I can’t make more time for myself or anyone, but as Christ’s representative in the midst of daily life, I can give time away like the disciples who began handing out bread and fish at Christ’s command. They all knew they started with not nearly enough food for five thousand people, but somehow there was enough. When I trust Christ and start giving away time, there will always be enough.
I have plenty of time to listen to an elderly man who is wandering the docks with a crystal block in his hand. He comes up to me and says, “Do you know what this is?” and I say, “No. What is it? Tell me about it. Take your time.” We sit down, and he explains that he made this very beautiful but very functional piece of hardware to be “jewelry” for his wooden sailboat. I remember that Christ has given me perfect peace and that he is Lord of time. I have time to listen.
I have plenty of time to call my two elderly aunts who live alone and endure the health problems that go with advanced years. I can listen to their stories and share my own, because there is enough time and to spare. When they stumble over the details, I can say, “Take your time. There is no rush.”
At the checkout line, a frazzled woman with a child in her cart and two others calling, “Mommy, Mommy, can we get candy?” is rummaging in her purse for her credit card. She looks up at me and says, “I’m sorry. I’m so clumsy today.” I can say, “Take your time. There’s no rush.” I can pass to her the peace Christ has given to me, and I can give her the gift of enough time to take a breath and pay her bill and shush her children without fear that I am checking my calendar to see how late I will be to my next meeting.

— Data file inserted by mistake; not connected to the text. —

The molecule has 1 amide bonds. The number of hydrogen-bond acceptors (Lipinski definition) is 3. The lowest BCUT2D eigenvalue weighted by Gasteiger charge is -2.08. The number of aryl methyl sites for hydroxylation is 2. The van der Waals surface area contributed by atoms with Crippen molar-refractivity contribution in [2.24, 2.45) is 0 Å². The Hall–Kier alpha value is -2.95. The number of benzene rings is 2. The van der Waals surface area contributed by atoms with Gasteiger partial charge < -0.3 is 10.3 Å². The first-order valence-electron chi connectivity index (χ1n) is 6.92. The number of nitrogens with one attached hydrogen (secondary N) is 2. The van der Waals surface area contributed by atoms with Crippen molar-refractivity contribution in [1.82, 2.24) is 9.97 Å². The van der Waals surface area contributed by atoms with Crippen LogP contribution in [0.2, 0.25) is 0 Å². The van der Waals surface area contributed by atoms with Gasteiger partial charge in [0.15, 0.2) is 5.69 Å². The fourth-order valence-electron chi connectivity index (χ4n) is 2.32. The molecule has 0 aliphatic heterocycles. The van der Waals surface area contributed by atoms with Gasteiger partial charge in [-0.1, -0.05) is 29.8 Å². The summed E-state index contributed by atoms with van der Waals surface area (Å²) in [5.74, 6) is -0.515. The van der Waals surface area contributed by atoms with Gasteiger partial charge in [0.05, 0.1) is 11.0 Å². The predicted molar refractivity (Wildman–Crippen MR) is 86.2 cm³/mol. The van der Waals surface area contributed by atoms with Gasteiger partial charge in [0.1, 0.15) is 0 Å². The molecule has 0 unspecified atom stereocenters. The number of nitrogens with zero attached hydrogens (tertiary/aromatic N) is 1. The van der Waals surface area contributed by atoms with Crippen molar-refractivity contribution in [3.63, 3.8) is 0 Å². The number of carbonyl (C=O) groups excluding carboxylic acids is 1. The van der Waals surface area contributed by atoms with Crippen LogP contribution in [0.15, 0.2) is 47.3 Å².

I give my order to the fast-food cashier, who discovers someone else took the last bag of fries just as she reached for them. She turns to me and says, “I’m sorry. It will be a couple of minutes.” I can say to her, “Take your time. There’s no rush. The peace of Christ be with you.” Then I can go wait my couple of minutes and hope her day is a bit less stressed because she just received the gift of more time.
God is telling me that my word for today is “Take your time.” The God who dwells in eternity has infiltrated the world of time and space and given me so much time that I have time to give away to others. When I do, I will remember that Jesus said, “Peace I give to you. My peace I leave with you. … Do not let your heart be troubled.”
I am the servant of eternal God who created time. Eternal God calls me to live in his frame of reference – eternity. When I think like God, I can give time away to others and know that I will not run out. I can say, from the center of God’s love, with perfect peace, ‘Take your time.”